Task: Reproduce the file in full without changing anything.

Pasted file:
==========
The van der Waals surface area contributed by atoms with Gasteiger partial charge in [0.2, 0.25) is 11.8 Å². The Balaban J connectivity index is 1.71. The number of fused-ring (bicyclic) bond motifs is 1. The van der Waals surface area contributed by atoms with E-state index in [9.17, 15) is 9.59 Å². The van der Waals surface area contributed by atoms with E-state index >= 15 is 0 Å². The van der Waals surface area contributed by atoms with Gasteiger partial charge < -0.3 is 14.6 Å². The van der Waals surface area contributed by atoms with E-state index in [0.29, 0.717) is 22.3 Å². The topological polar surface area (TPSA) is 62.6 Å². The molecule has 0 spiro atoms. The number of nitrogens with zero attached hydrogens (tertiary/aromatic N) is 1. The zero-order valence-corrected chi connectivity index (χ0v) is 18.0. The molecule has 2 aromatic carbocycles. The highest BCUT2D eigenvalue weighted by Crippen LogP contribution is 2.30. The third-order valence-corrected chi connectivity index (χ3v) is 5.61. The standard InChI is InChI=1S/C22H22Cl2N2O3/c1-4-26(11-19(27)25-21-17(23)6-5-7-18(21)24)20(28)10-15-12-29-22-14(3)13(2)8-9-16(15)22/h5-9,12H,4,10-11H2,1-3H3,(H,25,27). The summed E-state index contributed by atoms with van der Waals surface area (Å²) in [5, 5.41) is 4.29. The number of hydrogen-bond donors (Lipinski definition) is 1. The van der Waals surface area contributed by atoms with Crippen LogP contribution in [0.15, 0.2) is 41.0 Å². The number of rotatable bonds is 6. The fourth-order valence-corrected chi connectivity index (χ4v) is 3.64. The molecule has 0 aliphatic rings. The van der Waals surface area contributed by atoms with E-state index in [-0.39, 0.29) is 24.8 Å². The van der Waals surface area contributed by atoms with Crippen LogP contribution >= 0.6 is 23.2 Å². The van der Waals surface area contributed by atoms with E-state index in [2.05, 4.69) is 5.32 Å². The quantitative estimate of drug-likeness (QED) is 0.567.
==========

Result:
The van der Waals surface area contributed by atoms with Gasteiger partial charge in [0.2, 0.25) is 11.8 Å². The Balaban J connectivity index is 1.71. The number of fused-ring (bicyclic) bond motifs is 1. The van der Waals surface area contributed by atoms with E-state index in [9.17, 15) is 9.59 Å². The van der Waals surface area contributed by atoms with E-state index >= 15 is 0 Å². The van der Waals surface area contributed by atoms with Gasteiger partial charge < -0.3 is 14.6 Å². The van der Waals surface area contributed by atoms with E-state index in [0.29, 0.717) is 22.3 Å². The topological polar surface area (TPSA) is 62.6 Å². The molecule has 0 spiro atoms. The number of nitrogens with zero attached hydrogens (tertiary/aromatic N) is 1. The zero-order valence-corrected chi connectivity index (χ0v) is 18.0. The molecule has 2 aromatic carbocycles. The highest BCUT2D eigenvalue weighted by Crippen LogP contribution is 2.30. The third-order valence-corrected chi connectivity index (χ3v) is 5.61. The standard InChI is InChI=1S/C22H22Cl2N2O3/c1-4-26(11-19(27)25-21-17(23)6-5-7-18(21)24)20(28)10-15-12-29-22-14(3)13(2)8-9-16(15)22/h5-9,12H,4,10-11H2,1-3H3,(H,25,27). The summed E-state index contributed by atoms with van der Waals surface area (Å²) in [5, 5.41) is 4.29. The number of hydrogen-bond donors (Lipinski definition) is 1. The van der Waals surface area contributed by atoms with Crippen LogP contribution in [0.15, 0.2) is 41.0 Å². The number of rotatable bonds is 6. The fourth-order valence-corrected chi connectivity index (χ4v) is 3.64. The molecule has 0 aliphatic rings. The van der Waals surface area contributed by atoms with E-state index in [-0.39, 0.29) is 24.8 Å². The van der Waals surface area contributed by atoms with Crippen LogP contribution >= 0.6 is 23.2 Å². The van der Waals surface area contributed by atoms with E-state index in [2.05, 4.69) is 5.32 Å². The quantitative estimate of drug-likeness (QED) is 0.567.